Our Bushland Diary

Wednesday, August 15, 2012

A day of flowers and trees

Last week, my friend M. and I decided to go exploring in some banksia woodland to the north of Charlotte's Vineyard in Ellenbrook.  This is an area I have visited many times, but there's always something new and interesting to see.  The weather couldn't have been better for a winter walk - clear blue skies, warm sunshine; no sign of the rain typical for this time of the year.

Our first find was an adult Bobtail (Tiliqua rugosa) out sunning itself.  It's not uncommon to spot baby bobtails making the best of the sometimes-patchy winter sunshine, but adults are not usually out and about in winter because they take longer to warm up.  A cold slow adult is a dead adult if there are predators around.  This adult scooted away as quickly as it could, while still appearing nonchalant.  We had time to take a few photos before bobbie was under cover.

Bobtail (Tiliqua rugosa) in the sun
Once we were in the banksia woodland proper, we found that the Acacias (wattle) were flowering.  Acacias in this part of the world are either small woody trees, or delicate open shrubby affairs, and in this case it was the latter.  Masses of small yellow pom-pom flowers of Acacia pulchella and Acacia sessilis dotted the grey-green landscape. 

Acacia pulchella (commonly called Prickly Moses) in flower
A close-up of Acacia pulchella pom-poms
The Acacias weren't the only flowers around.  As we picked our way through the trees, down the hill towards the wetlands, we saw small soft-leaved Hibbertias growing in shrubby clumps, their yellow flowers almost the same shade and intensity as the Acacia blooms.  We found Hibbertia subvaginata and Hibbertia hypericoides in flower.  It seems that yellow is the colour of August!

Hibbertia subvaginata growing in a small clump (one plant)
Close-up of Hibbertia subvaginata flowers and leaves
Onward to the wetlands!  It was dry enough underfoot to wonder why on earth these are called wetlands, a question M. put to me during our meandering.  Shouldn't there be ponds, lakes or a creek somewhere? 
The area retains its typical wetland vegetation of Stout Paperbark (Melaleuca preissiana) and Swamp Sheoak (Casuarina obesa) trees, with various sedges and other water-appreciating understorey plants, despite not having had a decent winter's rain in thirty years.  It will be interesting to see what it looks like in fifty years' time.  The substrate is quick-draining sand, so even after a night of heavy downpours, we would have to get up early to see any water lying on the surface.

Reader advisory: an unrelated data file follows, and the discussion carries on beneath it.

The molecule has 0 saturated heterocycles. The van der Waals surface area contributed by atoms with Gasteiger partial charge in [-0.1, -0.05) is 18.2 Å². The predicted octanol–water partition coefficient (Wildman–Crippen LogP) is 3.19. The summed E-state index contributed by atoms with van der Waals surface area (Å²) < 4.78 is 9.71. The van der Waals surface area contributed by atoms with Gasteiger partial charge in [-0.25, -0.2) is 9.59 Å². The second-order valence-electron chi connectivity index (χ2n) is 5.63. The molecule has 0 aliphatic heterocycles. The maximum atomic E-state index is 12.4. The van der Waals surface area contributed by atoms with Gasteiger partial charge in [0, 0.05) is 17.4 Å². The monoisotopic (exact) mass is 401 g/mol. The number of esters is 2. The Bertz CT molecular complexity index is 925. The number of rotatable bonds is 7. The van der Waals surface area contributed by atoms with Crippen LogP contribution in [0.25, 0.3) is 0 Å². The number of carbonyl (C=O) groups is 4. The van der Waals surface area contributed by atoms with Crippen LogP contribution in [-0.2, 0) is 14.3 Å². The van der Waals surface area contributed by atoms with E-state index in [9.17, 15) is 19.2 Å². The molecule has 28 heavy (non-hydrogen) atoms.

Wetland edge with Stout Paperbarks and Swamp Sheoaks, sedges and Hibbertias
One particularly spectacular individual of Stout Paperbark was featured in an earlier blog - see The Grandmother Tree.

About a kilometre further into the bushland, we found an area where some of the paperbarks had died.  These are the big twisty trees in the centre and right of the photo below; they were Stout Paperbarks (Melaleuca preissiana).  The whole patch seemed to be suffering, perhaps from the lack of rain.  However, I was heartened to see that Holly-leaved Banksia (Banksia ilicifolia) were growing there, so this may be just a case of natural succession.

Dead Stout Paperbarks (Melaleuca preissiana) with new growth of Holly-leaved Banksia (Banksia ilicifolia)
My friend M. found a Swamp Banksia (Banksia littoralis) in flower, and took some photos of the flower cones.  Guess what colour they are?  She remarked that these and many other plants in the area are food for Carnaby's Cockatoo.  (Later, we even heard and saw some cockatoos flying around in the distance; so they do use the area.)  We admired the beautiful foliage of this tree and its neighbours, glimmering silver and dark green as the breeze ruffled the leaves. 

Swamp Banksia (Banksia littoralis) attracts birds and photographers!
The effect of silver and green ruffling is best photographed with the sun behind you.  Perhaps a photo doesn't really do it justice - video would be better!

Swamp Banksia (Banksia littoralis) in the breeze
Eventually we decided it was time to go home.  It took us an hour or so to walk to back to the car.  Of course, there were still things to look at on the way; carnivorous plants (known as sundews) which supplement the meagre soil nutrients by eating insects, weird bulbous fungi with cracked skins, and ancient cycads (Macrozamia fraseri) with their lush green fronds.

An unknown (to me) species of sundew (Drosera sp.) growing in sand
Fungi fruit, about the size of a golf ball (any mycologists out there want to identify this?)
Macrozamia fraseri, a cycad native to Perth
On arriving home, we found we had taken about a hundred photos, walked about 6km in a couple of hours, and discovered only three kangaroo ticks on our persons at the end of the trip.  The walk had also given us a good appetite for a very late lunch. A worthwhile day indeed!

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